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weigh against my life, which is of inestimable value to me.
Although I had made nothing out of the Taiping teas, yet the fearless spirit, the determination to succeed, and the pluck to be able to do what few would undertake in face of exceptional difficulties and hazards, that I had exhibited in the enterprise, were in themselves assets worth more to me than a fortune. I was well-known, both among foreign merchants and native business men, so that as soon as it was known that I had given up the Taiping tea enterprise on account of health, I was offered a tea agency in the port of Kew Keang for packing teas for another foreign firm. I accepted it as a temporary shift, but gave it up in less than six months and started a commission business on my own account. I continued this business for nearly three years and was doing as well as I had expected to do. It was at this time while in Kew Keang that I caught the first ray of hope of materializing the educational scheme I had been weaving during the last year of my college life.
MY INTERVIEWS WITH TSANG
In 1863, I was apparently prospering in my business, when, to my great surprise, an unexpected letter from the city of Ngan Khing, capital of An Whui province, was received. The writer was an old friend whose acquaintance I had made in Shanghai in 1857. He was a native of Ningpo, and was in charge of the first Chinese gunboat owned by the local Shanghai guild. He had apparently risen in official rank and had become one of Tsang Kwoh Fan's secretaries. His name was Chang Shi Kwei. In this letter, Chang said he was authorized by Viceroy Tsang Kwoh Fan to invite me to come down to Ngan Khing to call, as he (the Viceroy) had heard of me and wished very much to see me. On the receipt of the letter I was in a quandary and asked myself many questions: What could such a distinguished man want of me? Had he got wind of my late visit to Nanking and of my late enterprise to the district of Taiping for the
green tea that was held there by the rebels? Tsang Kwoh Fan himself had been in the department of Hwui Chow fighting the rebels a year before and had been defeated, and he was reported to have been killed in battle. Could he have been told that I had been near the scene of his battle and had been in communication with the rebels, and did he want, under a polite invitation, to trap me and have my head off? But Chang, his secretary, was an old friend of many years' standing. I knew his character well; he wouldn't be likely to play the cat's paw to have me captured. Thus deliberating from one surmise to another, I concluded not to accept the invitation until I had learned more of the great man's purpose in sending for me.
In reply to the letter, I wrote and said I thanked His Excellency for his great condescension and considered it a great privilege and honor to be thus invited, but on account of the tea season having set in (which was in February), I was obliged to attend to the orders for packing tea that were fast coming in; but that as soon as they were off my hands, I would manage to go and pay my respects to His Excellency.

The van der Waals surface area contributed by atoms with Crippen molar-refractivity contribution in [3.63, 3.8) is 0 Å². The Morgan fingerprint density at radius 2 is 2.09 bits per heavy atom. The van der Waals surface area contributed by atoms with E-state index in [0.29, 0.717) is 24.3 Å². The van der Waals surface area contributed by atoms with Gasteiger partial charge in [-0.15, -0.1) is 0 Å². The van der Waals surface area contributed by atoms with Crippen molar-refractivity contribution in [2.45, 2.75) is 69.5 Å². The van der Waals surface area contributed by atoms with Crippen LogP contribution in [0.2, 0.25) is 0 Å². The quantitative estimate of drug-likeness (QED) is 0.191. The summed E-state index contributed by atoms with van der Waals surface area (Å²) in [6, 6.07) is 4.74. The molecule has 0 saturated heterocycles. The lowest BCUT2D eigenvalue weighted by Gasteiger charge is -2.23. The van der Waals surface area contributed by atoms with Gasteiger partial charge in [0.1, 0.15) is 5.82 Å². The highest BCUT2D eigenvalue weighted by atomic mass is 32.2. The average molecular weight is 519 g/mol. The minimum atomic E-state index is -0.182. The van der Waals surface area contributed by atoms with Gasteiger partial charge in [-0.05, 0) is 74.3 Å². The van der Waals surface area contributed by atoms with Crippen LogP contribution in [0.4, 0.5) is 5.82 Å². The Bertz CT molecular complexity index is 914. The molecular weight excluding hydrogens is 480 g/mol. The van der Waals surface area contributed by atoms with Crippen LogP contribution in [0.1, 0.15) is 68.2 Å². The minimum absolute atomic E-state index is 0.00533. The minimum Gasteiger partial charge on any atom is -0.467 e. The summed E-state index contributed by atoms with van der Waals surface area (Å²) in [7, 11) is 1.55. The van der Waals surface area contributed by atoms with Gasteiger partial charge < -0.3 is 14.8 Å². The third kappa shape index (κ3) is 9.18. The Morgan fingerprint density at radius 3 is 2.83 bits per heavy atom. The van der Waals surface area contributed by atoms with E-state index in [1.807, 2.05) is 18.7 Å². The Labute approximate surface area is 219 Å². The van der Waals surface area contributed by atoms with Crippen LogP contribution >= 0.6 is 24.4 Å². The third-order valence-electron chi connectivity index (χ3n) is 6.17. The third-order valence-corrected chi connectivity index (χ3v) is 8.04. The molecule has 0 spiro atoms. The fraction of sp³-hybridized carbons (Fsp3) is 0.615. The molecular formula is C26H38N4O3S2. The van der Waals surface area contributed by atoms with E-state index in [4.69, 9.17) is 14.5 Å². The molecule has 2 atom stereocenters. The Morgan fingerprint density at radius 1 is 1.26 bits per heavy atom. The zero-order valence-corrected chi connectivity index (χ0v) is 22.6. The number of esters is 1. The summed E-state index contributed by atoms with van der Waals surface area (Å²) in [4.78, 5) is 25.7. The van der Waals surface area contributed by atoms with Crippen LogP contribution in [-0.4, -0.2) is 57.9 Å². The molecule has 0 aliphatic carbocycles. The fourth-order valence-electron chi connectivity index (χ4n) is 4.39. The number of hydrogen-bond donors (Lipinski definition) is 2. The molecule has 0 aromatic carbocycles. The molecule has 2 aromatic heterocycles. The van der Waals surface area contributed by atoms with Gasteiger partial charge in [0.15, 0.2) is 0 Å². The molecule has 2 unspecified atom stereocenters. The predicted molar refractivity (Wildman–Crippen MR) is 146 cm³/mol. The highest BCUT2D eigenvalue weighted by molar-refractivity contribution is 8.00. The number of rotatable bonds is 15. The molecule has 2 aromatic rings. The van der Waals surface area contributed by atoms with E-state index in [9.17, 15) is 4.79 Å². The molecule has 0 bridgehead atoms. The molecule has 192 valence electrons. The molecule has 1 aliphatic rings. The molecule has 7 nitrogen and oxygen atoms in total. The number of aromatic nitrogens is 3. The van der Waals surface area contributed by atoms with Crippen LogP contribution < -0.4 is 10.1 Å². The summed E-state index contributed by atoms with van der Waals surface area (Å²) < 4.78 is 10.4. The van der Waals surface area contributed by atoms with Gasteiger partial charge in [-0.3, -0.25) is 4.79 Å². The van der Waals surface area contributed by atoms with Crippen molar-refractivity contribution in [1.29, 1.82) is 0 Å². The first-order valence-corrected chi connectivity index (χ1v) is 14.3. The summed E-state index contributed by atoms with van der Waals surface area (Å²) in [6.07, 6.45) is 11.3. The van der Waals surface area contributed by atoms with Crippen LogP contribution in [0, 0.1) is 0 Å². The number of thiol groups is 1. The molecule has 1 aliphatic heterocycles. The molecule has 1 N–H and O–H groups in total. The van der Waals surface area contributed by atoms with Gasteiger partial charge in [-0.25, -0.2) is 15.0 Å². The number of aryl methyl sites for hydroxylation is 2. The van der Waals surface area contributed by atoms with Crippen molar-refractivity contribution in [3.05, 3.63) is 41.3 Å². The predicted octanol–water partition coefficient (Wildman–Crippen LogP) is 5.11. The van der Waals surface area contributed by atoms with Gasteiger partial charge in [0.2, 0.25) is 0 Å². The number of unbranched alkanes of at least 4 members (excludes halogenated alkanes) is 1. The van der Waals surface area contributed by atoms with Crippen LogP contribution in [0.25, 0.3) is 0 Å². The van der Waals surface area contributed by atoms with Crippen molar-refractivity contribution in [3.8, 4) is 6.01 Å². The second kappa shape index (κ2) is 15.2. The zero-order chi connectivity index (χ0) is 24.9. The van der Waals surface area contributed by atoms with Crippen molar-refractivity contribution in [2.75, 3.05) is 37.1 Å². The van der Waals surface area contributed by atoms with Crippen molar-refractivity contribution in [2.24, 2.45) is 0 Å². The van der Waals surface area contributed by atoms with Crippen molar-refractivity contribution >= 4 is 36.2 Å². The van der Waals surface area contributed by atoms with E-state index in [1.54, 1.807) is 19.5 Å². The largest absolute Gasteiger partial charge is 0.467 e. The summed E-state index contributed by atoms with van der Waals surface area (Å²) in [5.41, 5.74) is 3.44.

Two months after receiving the first letter, a second one came urging me to come to Ngan Khing as early as possible. This second letter enclosed a letter written by Li Sien Lan, the distinguished Chinese mathematician, whose acquaintance I had also made while in Shanghai. He was the man who assisted a Mr. Wiley, a missionary of the London Board of Missions, in the translation of several mathematical works into Chinese, among which was the Integral and Differential Calculus over which I well remember to have "flunked and fizzled" in my sophomore year in college; and, in this connection, I might as well frankly own that in my make-up mathematics was left out. Mr. Li Sien Lan was also an astronomer. In his letter, he said he had told Viceroy Tsang Kwoh Fan who I was and that I had had a foreign education; how I had raised a handsome subscription to help the famine refugees in 1857; that I had a strong desire to help China to become prosperous, powerful and strong. He said the viceroy had some important business for me to do, and that Chu and Wa, who were interested in machinery of all kinds, were also in Ngan Khing, having been invited there by the Viceroy. Mr. Li's letter completely dispelled all doubts and misgivings on my part as to the viceroy's design in wishing to see me, and gave me an insight as to his purpose for sending for me.
As an answer to these letters, I wrote saying that in a couple of months I should be more at liberty to take the journey. But my second reply did not seem to satisfy the strong desire on the part of Tsang Kwoh Fan to see me. So in July, 1863, I received a third letter from Chang and a second one from Li. In these letters the object of the viceroy was clearly and frankly stated. He wanted me to give up my mercantile business altogether and identify myself under him in the service of the state government, and asked whether or not I could come down to Ngan Khing at once. In view of this unexpected offer, which demanded prompt and explicit decision, I was not slow to see what possibility there was of carrying out my educational scheme, having such a powerful man as Tsang Kwoh Fan to back it. I immediately replied that upon learning the wishes of His Excellency, I had taken the whole situation into consideration, and had concluded to go to his headquarters at Ngan Khing, just as soon as I had wound up my business, which would take me a complete month, and that I would start by August at the latest. Thus ended the correspondence which was really the initiatory step of my official career.
Tsang Kwoh Fan was a most remarkable